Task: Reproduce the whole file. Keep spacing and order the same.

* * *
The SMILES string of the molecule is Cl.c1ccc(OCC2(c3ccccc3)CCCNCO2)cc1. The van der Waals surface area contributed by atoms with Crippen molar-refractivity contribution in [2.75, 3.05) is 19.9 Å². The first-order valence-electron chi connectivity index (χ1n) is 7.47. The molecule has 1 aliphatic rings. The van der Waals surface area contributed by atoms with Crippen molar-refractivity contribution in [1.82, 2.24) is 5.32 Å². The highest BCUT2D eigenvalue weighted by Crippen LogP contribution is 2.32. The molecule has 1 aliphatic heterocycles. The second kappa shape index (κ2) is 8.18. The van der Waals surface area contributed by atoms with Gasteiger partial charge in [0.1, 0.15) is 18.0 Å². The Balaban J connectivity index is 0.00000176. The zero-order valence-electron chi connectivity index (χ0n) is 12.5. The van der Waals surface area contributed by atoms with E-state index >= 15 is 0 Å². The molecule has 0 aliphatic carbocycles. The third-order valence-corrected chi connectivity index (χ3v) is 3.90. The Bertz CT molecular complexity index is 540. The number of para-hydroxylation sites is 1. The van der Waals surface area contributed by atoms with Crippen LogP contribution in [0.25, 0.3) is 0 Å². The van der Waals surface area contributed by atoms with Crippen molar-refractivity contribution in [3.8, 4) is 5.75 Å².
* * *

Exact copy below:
The SMILES string of the molecule is Cl.c1ccc(OCC2(c3ccccc3)CCCNCO2)cc1. The van der Waals surface area contributed by atoms with Crippen molar-refractivity contribution in [2.75, 3.05) is 19.9 Å². The first-order valence-electron chi connectivity index (χ1n) is 7.47. The molecule has 1 aliphatic rings. The van der Waals surface area contributed by atoms with Crippen molar-refractivity contribution in [1.82, 2.24) is 5.32 Å². The highest BCUT2D eigenvalue weighted by Crippen LogP contribution is 2.32. The molecule has 1 aliphatic heterocycles. The second kappa shape index (κ2) is 8.18. The van der Waals surface area contributed by atoms with Gasteiger partial charge in [0.1, 0.15) is 18.0 Å². The Balaban J connectivity index is 0.00000176. The zero-order valence-electron chi connectivity index (χ0n) is 12.5. The van der Waals surface area contributed by atoms with E-state index >= 15 is 0 Å². The molecule has 0 aliphatic carbocycles. The third-order valence-corrected chi connectivity index (χ3v) is 3.90. The Bertz CT molecular complexity index is 540. The number of para-hydroxylation sites is 1. The van der Waals surface area contributed by atoms with Crippen LogP contribution in [0.25, 0.3) is 0 Å². The van der Waals surface area contributed by atoms with Crippen molar-refractivity contribution in [3.8, 4) is 5.75 Å².